In a statement to its users on Tuesday, WhatsApp said, “There must be strong legal oversight of cyber weapons like the one used in this attack to ensure they are not used to violate individual rights and freedoms people deserve wherever they are in the world. Human rights groups have documented a disturbing trend that such tools have been used to attack journalists and human rights defenders.”

The Citizen Lab’s investigation into the identities of the victims is ongoing. So far, the university laboratory said that the attacks targeted at least a hundred members of civil society in at least twenty countries. The list of targets includes prominent religious leaders of multiple faiths, well-known journalists and television personalities, and human-rights activists and human-rights lawyers. John Scott-Railton, a senior researcher at the Citizen Lab, said, “It is the largest attack on civil society that we know of using this kind of vulnerability.” He added that the Citizen Lab is not releasing the names of the victims at this time, because of confidentiality restrictions.

In addition to targeting civil-society members, the malware was used against diplomats and foreign government officials, presumably by NSO Group’s customers, which include law-enforcement and intelligence agencies.

This piece has been updated to include a comment from NSO Group.

(*) Author:

  • Adam Entous is a staff writer at The New Yorker


True Human Rights Defenders and Environmental Acticists should not use WhatsApp, Telegram or Signal, but TOX or BRIAR.


UK rights advocate co-owns Israeli spyware firm


Why India wants to track WhatsApp messages

  • 30 October 2019


Privacy activists are worried that the new rules could be misused to curb free speech - Image copyright Getty Images 

India's plan to mandate the monitoring, interception and tracing of messages on social media has alarmed users and privacy activists - as well as the companies running the platforms. Prasanto K Roy looks at the potential impact of such a move.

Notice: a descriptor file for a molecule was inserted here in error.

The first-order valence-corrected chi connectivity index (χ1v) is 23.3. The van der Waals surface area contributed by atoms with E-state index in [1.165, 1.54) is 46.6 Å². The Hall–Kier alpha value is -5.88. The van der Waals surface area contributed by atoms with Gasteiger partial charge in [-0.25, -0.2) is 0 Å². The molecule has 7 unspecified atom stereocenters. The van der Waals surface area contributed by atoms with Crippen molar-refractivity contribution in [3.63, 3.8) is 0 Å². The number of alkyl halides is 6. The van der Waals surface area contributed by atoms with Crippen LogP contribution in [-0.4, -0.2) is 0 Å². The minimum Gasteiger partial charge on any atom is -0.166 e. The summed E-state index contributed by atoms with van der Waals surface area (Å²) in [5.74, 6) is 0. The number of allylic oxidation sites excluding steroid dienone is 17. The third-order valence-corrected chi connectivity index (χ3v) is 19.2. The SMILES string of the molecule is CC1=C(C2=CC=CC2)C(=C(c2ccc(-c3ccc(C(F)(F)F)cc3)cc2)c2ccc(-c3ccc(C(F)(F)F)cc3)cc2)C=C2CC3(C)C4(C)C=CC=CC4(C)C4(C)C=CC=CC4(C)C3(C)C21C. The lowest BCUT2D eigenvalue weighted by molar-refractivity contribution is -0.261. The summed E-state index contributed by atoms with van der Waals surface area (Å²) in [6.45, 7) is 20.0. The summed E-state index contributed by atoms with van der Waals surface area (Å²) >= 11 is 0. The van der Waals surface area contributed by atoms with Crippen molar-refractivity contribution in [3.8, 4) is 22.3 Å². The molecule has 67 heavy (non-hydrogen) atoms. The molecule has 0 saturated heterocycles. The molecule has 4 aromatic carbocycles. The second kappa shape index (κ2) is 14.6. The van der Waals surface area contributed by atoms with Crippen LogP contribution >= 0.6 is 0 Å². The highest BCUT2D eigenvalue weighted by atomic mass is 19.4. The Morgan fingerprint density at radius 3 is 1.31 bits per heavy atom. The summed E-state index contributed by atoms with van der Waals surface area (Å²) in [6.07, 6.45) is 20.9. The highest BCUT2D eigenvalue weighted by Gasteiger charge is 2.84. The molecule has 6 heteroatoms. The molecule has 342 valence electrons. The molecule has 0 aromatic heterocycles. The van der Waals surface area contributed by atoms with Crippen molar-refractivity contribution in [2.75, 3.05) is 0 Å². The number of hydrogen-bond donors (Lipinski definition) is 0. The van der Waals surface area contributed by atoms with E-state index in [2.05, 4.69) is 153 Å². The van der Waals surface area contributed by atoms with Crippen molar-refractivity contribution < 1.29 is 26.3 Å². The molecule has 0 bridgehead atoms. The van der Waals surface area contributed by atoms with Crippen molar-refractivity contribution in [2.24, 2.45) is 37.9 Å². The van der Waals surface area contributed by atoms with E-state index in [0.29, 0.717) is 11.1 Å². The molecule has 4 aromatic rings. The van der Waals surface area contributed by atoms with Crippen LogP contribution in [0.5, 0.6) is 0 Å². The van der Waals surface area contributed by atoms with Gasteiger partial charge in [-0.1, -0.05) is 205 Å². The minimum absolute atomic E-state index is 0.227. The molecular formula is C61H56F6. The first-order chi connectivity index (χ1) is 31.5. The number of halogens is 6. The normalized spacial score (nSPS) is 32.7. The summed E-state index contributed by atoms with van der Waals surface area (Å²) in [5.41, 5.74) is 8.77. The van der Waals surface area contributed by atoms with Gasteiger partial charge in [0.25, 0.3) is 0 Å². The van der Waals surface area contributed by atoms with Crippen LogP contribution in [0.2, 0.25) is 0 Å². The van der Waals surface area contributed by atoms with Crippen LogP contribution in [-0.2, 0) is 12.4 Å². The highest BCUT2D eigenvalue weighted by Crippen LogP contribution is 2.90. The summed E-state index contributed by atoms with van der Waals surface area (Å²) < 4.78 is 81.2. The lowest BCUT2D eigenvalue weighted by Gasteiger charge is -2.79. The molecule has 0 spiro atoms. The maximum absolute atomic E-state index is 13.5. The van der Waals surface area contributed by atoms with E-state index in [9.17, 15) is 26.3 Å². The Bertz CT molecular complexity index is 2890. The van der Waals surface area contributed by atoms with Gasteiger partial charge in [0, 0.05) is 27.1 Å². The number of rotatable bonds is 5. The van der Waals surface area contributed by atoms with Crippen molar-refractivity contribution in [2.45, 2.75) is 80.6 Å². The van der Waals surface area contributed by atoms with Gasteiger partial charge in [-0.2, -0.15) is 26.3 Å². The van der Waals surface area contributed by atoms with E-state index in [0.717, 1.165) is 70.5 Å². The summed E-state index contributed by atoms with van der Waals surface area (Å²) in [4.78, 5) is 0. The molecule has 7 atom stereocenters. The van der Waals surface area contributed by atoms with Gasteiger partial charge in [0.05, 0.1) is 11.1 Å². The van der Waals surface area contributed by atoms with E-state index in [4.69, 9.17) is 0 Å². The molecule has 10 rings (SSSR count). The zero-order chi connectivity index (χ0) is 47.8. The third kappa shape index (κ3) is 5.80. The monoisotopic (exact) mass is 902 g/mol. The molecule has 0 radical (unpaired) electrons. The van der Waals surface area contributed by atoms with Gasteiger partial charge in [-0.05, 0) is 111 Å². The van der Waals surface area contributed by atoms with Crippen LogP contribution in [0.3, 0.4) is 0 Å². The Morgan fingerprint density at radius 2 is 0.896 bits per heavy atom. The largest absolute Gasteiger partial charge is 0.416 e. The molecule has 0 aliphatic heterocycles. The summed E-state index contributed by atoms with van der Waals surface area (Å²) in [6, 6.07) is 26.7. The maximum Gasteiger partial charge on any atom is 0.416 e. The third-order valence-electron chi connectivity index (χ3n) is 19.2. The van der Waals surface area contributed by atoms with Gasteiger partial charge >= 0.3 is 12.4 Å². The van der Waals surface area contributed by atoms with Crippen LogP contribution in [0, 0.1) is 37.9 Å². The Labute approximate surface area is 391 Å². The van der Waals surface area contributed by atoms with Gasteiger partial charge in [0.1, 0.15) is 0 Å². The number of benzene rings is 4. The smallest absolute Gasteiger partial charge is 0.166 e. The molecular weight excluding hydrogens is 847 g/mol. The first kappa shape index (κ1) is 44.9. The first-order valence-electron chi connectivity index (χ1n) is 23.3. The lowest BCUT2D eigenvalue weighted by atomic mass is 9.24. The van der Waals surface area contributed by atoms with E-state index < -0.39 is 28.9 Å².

The country's information technology ministry will publish, by January 2020, a new set of rules for intermediaries: platforms that allow people to send, or share, messages. It is a sweeping term, which also includes e-commerce and many other types of apps and websites.

The move is in response to an explosion of fake news that has caused mob violence and led to more than 40 deaths in 2017 and 2018. Most frequent were rumours about child kidnappers, circulated on WhatsApp and other platforms. Those messages, with no basis in fact, caused mobs to lynch innocent passers-by.

Such "forwards" spread to tens of thousands of users in hours, and became nearly impossible to counter once they had spread.

In one example in 2018, the victim of mob violence was a man who had been employed by government officials to go around villages with a loudspeaker and tell locals not to believe rumours being spread on social media.

There are more than 50 documented cases of mob violence triggered by misinformation spread over social media in India in the last two years. Many platforms, including Facebook, YouTube, and Sharechat, a vernacular language social media start-up and app, play a role.

But the Facebook-owned WhatsApp is by far the most popular of the platforms. With India accounting for 400 million of its global base of 1.5 billion users, it ends up being the focus of discussions on the spread of misinformation.

After a spate of rumour-driven mob violence in 2018, the government had asked WhatsApp to help halt the spread of "irresponsible and explosive messages" on its platform. The platform took several steps, including limiting the number of forwards allowed to five at a time, and putting a "forwarded" tag on those messages.

Not enough, said the government, which now wants WhatsApp to use automated tools to monitor messages, as China does, to take down specific messages. It also wants the company to trace and report the original sender of a message or video.